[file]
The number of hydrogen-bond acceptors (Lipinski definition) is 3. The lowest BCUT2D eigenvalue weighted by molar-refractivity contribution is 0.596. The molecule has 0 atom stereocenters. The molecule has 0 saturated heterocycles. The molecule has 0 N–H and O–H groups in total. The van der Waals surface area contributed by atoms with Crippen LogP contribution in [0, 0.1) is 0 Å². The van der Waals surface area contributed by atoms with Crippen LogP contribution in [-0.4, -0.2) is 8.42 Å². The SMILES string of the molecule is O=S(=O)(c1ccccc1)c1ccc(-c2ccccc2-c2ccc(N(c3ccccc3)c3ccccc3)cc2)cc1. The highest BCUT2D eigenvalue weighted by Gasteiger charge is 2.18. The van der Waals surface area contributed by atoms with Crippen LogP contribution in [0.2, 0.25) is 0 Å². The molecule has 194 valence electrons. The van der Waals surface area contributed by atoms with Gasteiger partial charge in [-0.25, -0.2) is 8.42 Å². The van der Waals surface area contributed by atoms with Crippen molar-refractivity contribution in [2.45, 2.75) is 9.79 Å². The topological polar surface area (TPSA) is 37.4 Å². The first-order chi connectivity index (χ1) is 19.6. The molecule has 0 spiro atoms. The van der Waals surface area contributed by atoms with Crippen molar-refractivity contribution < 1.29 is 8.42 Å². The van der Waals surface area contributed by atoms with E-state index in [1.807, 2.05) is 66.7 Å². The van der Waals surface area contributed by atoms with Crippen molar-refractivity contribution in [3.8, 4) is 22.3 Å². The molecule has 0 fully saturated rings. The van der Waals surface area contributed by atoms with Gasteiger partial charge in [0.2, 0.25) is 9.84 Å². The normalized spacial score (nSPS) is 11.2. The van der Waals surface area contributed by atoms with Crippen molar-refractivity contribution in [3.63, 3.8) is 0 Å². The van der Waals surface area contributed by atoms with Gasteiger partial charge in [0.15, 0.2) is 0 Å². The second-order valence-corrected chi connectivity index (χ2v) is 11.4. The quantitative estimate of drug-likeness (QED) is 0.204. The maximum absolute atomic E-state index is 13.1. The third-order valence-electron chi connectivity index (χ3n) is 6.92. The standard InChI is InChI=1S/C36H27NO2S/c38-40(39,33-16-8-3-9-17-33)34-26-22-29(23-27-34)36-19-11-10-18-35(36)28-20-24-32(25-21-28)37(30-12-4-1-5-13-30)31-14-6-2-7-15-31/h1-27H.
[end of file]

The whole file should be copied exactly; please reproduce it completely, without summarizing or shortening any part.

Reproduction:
The number of hydrogen-bond acceptors (Lipinski definition) is 3. The lowest BCUT2D eigenvalue weighted by molar-refractivity contribution is 0.596. The molecule has 0 atom stereocenters. The molecule has 0 saturated heterocycles. The molecule has 0 N–H and O–H groups in total. The van der Waals surface area contributed by atoms with Crippen LogP contribution in [0, 0.1) is 0 Å². The van der Waals surface area contributed by atoms with Crippen LogP contribution in [-0.4, -0.2) is 8.42 Å². The SMILES string of the molecule is O=S(=O)(c1ccccc1)c1ccc(-c2ccccc2-c2ccc(N(c3ccccc3)c3ccccc3)cc2)cc1. The highest BCUT2D eigenvalue weighted by Gasteiger charge is 2.18. The van der Waals surface area contributed by atoms with Crippen LogP contribution in [0.2, 0.25) is 0 Å². The molecule has 194 valence electrons. The van der Waals surface area contributed by atoms with Gasteiger partial charge in [-0.25, -0.2) is 8.42 Å². The van der Waals surface area contributed by atoms with Crippen molar-refractivity contribution in [2.45, 2.75) is 9.79 Å². The topological polar surface area (TPSA) is 37.4 Å². The first-order chi connectivity index (χ1) is 19.6. The molecule has 0 spiro atoms. The van der Waals surface area contributed by atoms with Crippen molar-refractivity contribution < 1.29 is 8.42 Å². The van der Waals surface area contributed by atoms with E-state index in [1.807, 2.05) is 66.7 Å². The van der Waals surface area contributed by atoms with Crippen molar-refractivity contribution in [3.8, 4) is 22.3 Å². The molecule has 0 fully saturated rings. The van der Waals surface area contributed by atoms with Gasteiger partial charge in [0.2, 0.25) is 9.84 Å². The normalized spacial score (nSPS) is 11.2. The van der Waals surface area contributed by atoms with Crippen molar-refractivity contribution in [3.63, 3.8) is 0 Å². The van der Waals surface area contributed by atoms with Gasteiger partial charge in [0.15, 0.2) is 0 Å². The second-order valence-corrected chi connectivity index (χ2v) is 11.4. The quantitative estimate of drug-likeness (QED) is 0.204. The maximum absolute atomic E-state index is 13.1. The third-order valence-electron chi connectivity index (χ3n) is 6.92. The standard InChI is InChI=1S/C36H27NO2S/c38-40(39,33-16-8-3-9-17-33)34-26-22-29(23-27-34)36-19-11-10-18-35(36)28-20-24-32(25-21-28)37(30-12-4-1-5-13-30)31-14-6-2-7-15-31/h1-27H.